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I grew up on a Greek island with only my books, my sister, a dog and a donkey for company. I was always reading, often with three or four books on the go at once. I first read Watership Down when I was nine years old. As a child, my favourite book was Tristan and Iseult by Rosemary Sutcliffe, I loved the illustrations by Victor Ambrus, too. I then made the leap into Fantasy with the Belgarion series by David Eddings, and never looked back.
I began writing my first novel at the age of fourteen. I never finished it, but it lurks hopefully in the bottom of my desk, patiently awaiting the day when I bring it back to life.
Now, I am a wife, mother, and owner of Ireland's most lunatic labradoodle. I am fortunate to live in beautiful rural Ireland, but must confess to the occasional Greek escape to enjoy a little Mediteranean sun and cuisine.
I was inspired to write 'The Four Treasures of Eirean' by my daughter, Carys. Like Conor, she cannot walk or talk, but I am convinced she can understand far more than she is able to indicate to us.
I also wanted to share with others Ireland's many astounding ancient sites, and the characters and legends associated with them. I am currently working on 'The Fenian King', Book 2 in The Tir na Nog trilogy, and the final book is called 'The Three Waves of Eirean'.
on Nov. 21, 2013 :
The Tuatha De Danaan will be familiar to anyone who has read any Irish folklore at all, but here they are brought to life against a backdrop of both ancient and modern history, with a healthy dose of mythology to stretch the reader's ability to suspend disbelief.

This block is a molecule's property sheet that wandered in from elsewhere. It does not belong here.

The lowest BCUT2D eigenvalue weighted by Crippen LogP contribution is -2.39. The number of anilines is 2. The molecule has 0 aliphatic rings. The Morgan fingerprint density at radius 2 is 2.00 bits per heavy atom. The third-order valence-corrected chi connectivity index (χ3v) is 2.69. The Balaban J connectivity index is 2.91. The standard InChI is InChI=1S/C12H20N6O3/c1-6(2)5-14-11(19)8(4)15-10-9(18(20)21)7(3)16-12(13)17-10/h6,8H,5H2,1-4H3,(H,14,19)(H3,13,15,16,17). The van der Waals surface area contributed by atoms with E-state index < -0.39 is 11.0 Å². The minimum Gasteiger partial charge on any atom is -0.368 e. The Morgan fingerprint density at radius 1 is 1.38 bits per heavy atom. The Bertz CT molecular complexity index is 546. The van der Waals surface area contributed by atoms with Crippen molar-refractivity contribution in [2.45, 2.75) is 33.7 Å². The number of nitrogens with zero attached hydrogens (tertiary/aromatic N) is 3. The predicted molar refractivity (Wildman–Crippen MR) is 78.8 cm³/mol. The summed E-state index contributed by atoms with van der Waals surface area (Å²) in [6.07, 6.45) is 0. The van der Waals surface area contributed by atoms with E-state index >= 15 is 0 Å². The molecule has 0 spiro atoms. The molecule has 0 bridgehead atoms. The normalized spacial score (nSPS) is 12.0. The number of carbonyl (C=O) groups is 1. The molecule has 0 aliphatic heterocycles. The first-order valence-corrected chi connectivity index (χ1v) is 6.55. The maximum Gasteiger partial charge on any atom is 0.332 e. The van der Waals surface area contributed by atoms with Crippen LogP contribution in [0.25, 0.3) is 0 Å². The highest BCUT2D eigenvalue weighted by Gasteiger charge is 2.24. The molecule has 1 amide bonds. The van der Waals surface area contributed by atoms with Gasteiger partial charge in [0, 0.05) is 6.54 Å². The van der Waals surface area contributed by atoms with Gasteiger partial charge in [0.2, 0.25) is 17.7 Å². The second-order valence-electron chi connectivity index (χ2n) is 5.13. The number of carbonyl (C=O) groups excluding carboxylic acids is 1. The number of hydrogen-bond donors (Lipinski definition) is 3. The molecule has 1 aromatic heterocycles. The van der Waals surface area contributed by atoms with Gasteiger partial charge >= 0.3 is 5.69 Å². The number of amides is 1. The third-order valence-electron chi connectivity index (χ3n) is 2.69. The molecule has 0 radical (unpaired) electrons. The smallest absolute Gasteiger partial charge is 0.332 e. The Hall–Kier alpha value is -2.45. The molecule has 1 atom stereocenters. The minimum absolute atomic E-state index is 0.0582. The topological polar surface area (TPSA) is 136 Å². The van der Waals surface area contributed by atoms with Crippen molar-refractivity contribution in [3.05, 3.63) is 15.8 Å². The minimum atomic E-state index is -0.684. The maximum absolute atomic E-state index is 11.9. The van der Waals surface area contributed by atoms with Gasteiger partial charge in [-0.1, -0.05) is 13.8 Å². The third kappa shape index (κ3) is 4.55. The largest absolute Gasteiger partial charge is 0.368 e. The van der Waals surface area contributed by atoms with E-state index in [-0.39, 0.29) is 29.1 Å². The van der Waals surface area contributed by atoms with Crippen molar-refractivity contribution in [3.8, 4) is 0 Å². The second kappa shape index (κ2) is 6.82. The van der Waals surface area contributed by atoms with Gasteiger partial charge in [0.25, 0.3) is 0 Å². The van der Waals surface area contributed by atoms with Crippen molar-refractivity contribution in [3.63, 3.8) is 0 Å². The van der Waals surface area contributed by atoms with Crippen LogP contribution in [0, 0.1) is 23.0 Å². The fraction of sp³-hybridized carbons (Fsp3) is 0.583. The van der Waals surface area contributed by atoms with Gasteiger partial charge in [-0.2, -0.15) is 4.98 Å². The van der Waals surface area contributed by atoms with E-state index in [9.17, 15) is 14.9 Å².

A boy confined to a wheel chair is abducted by the Sidhe and taught lessons about the power of personal belief. It is a heart warming story with excitement and an engaging writing style that kept me reading on my first session until somehow a hundred pages of the book had gone by.
The story is rich in magical imagery and references to Irish folklore that will often sound familiar, yet is detailed enough to send an old scholar like me to looking up references. The adventures that young Conor is forced to endure teach him valuable lessons about believing in himself and stretching his abilities to reach his greatest potential, yet also acknowledge the limitations inherent in living with a broken body.
While the tale is pure fantasy, the backdrop of familiar legend adds a feeling of reality to the adventure that teases the imagination. The last few chapters deliver plenty of action in the manner of a heroic tale, leading to a conclusion that satisfies the need for a plausible resolution.
I find myself curious about what to expect from the further adventures of Conor among the Sidhe in the rest of the series to come.
(reviewed within a week of purchase)